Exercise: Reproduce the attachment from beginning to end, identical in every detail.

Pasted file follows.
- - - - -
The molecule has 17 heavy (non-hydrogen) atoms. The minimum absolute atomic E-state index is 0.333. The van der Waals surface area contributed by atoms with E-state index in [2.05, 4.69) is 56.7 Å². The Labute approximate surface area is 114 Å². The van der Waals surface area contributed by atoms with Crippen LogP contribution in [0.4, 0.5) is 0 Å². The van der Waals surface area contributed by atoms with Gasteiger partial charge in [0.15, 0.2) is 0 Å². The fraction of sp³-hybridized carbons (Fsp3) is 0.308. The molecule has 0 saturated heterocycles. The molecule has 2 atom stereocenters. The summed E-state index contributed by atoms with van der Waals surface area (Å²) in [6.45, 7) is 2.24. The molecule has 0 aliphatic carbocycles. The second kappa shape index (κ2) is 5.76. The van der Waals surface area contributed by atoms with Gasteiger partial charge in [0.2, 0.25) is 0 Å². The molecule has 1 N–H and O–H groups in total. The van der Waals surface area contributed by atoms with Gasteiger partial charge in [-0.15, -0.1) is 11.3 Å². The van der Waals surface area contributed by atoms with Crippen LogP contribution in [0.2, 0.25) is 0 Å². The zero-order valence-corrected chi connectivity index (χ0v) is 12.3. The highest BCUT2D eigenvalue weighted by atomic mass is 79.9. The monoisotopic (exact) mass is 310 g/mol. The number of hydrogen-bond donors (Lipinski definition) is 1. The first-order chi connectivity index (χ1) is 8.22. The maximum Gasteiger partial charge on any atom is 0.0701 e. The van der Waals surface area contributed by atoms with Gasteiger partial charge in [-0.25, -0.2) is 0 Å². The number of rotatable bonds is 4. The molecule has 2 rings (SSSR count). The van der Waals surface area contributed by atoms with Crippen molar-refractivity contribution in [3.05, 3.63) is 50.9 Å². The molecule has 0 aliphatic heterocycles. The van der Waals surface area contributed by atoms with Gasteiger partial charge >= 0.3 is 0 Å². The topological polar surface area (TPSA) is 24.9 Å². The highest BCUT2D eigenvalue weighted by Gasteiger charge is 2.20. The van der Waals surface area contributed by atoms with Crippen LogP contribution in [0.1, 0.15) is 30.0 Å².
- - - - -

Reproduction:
The molecule has 17 heavy (non-hydrogen) atoms. The minimum absolute atomic E-state index is 0.333. The van der Waals surface area contributed by atoms with E-state index in [2.05, 4.69) is 56.7 Å². The Labute approximate surface area is 114 Å². The van der Waals surface area contributed by atoms with Crippen LogP contribution in [0.4, 0.5) is 0 Å². The van der Waals surface area contributed by atoms with Gasteiger partial charge in [0.15, 0.2) is 0 Å². The fraction of sp³-hybridized carbons (Fsp3) is 0.308. The molecule has 0 saturated heterocycles. The molecule has 2 atom stereocenters. The summed E-state index contributed by atoms with van der Waals surface area (Å²) in [6.45, 7) is 2.24. The molecule has 0 aliphatic carbocycles. The second kappa shape index (κ2) is 5.76. The van der Waals surface area contributed by atoms with Gasteiger partial charge in [0.2, 0.25) is 0 Å². The molecule has 1 N–H and O–H groups in total. The van der Waals surface area contributed by atoms with Gasteiger partial charge in [-0.15, -0.1) is 11.3 Å². The van der Waals surface area contributed by atoms with Crippen LogP contribution in [0.2, 0.25) is 0 Å². The zero-order valence-corrected chi connectivity index (χ0v) is 12.3. The highest BCUT2D eigenvalue weighted by atomic mass is 79.9. The monoisotopic (exact) mass is 310 g/mol. The number of hydrogen-bond donors (Lipinski definition) is 1. The first-order chi connectivity index (χ1) is 8.22. The maximum Gasteiger partial charge on any atom is 0.0701 e. The van der Waals surface area contributed by atoms with Gasteiger partial charge in [-0.25, -0.2) is 0 Å². The number of rotatable bonds is 4. The molecule has 2 rings (SSSR count). The van der Waals surface area contributed by atoms with Crippen molar-refractivity contribution in [3.05, 3.63) is 50.9 Å². The molecule has 0 aliphatic heterocycles. The van der Waals surface area contributed by atoms with Gasteiger partial charge >= 0.3 is 0 Å². The topological polar surface area (TPSA) is 24.9 Å². The highest BCUT2D eigenvalue weighted by Gasteiger charge is 2.20. The van der Waals surface area contributed by atoms with Crippen LogP contribution in [0.1, 0.15) is 30.0 Å².